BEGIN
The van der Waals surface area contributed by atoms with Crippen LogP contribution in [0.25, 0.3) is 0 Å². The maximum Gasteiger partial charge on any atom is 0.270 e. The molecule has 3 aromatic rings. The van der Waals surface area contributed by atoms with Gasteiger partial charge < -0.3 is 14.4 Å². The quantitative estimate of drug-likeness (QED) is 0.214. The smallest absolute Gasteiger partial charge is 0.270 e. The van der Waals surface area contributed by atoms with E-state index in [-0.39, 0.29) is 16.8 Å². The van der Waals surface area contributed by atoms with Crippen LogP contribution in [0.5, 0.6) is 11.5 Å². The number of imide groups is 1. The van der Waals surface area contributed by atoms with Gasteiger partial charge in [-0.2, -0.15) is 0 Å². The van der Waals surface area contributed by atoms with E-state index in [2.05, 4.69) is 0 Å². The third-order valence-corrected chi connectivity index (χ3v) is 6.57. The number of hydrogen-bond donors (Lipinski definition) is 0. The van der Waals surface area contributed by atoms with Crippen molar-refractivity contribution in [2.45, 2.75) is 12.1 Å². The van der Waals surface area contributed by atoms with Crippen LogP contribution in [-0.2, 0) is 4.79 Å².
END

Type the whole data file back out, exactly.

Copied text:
The van der Waals surface area contributed by atoms with Crippen LogP contribution in [0.25, 0.3) is 0 Å². The maximum Gasteiger partial charge on any atom is 0.270 e. The molecule has 3 aromatic rings. The van der Waals surface area contributed by atoms with Gasteiger partial charge < -0.3 is 14.4 Å². The quantitative estimate of drug-likeness (QED) is 0.214. The smallest absolute Gasteiger partial charge is 0.270 e. The van der Waals surface area contributed by atoms with E-state index in [-0.39, 0.29) is 16.8 Å². The van der Waals surface area contributed by atoms with Crippen LogP contribution in [0.5, 0.6) is 11.5 Å². The number of imide groups is 1. The van der Waals surface area contributed by atoms with Gasteiger partial charge in [-0.2, -0.15) is 0 Å². The van der Waals surface area contributed by atoms with E-state index in [2.05, 4.69) is 0 Å². The third-order valence-corrected chi connectivity index (χ3v) is 6.57. The number of hydrogen-bond donors (Lipinski definition) is 0. The van der Waals surface area contributed by atoms with Crippen molar-refractivity contribution in [2.45, 2.75) is 12.1 Å². The van der Waals surface area contributed by atoms with Crippen LogP contribution in [-0.2, 0) is 4.79 Å².